Maybe when someone complains, you can have the class stop and write a paragraph on the positive aspects of the subject that was complained about. possibly, if they have to think and write about the positive aspects they will begin to realize that there are actually positive aspects to most things. It also won't hurt them to have to do a quick write every now and again.


You had a wonderful idea in response to their negativity. I am currently learning about behavior modification in the class I am taking for my certification. I wonder if you could positively reward them if they don't complain. Maybe let them know that if they don't complain they will be able to use the computer at the end of class, or something like that.


I don't have any advice about further action, as I am not yet a teacher and am primarily on here to learn, but I applaud you for seeking proactive solutions to what I'm sure is a pervasive (and annoying) problem. Being proactive rather than reactive or punitive is the harder road, it seems, but is hopefully worth it. One teacher I read recently seemed to think so:"I believed in creating a positive learning environment for my students and found that, while this was sometimes more difficult than being punitive, the higher level of student engagement was well worth the effort." I find the fact that you got the students engaged in an exercise about bordom amazing - in that moment, they were no longer bored.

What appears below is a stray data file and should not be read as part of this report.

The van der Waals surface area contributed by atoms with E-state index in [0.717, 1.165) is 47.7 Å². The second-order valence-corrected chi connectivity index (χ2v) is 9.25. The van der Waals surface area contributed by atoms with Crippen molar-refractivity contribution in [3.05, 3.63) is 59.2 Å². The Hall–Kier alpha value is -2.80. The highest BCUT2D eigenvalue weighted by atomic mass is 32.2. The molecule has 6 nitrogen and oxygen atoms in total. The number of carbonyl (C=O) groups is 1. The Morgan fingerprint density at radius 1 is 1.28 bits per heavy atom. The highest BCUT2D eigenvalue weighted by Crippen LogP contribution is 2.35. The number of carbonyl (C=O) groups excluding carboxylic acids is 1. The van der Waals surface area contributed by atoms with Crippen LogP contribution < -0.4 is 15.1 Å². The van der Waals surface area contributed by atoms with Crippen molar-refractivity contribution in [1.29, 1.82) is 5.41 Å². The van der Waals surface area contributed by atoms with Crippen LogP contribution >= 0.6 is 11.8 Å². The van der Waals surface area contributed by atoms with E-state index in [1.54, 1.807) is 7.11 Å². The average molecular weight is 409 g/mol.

Jan Zeiger"Creating a Discipline Plan: Tips for Developing and Implementing a Behavior Management Plan." Online. 19 July 2007.

SFCCNM student

I enjoyed your idea for improving the learning environment in your classroom and would suggest two things. first, you said you were nervous your students would return to their old ways. I suggest challenging the students to internalize those quotes. Have them pick their favorite, memorize it, and then be held accountable to it for the rest of the semester.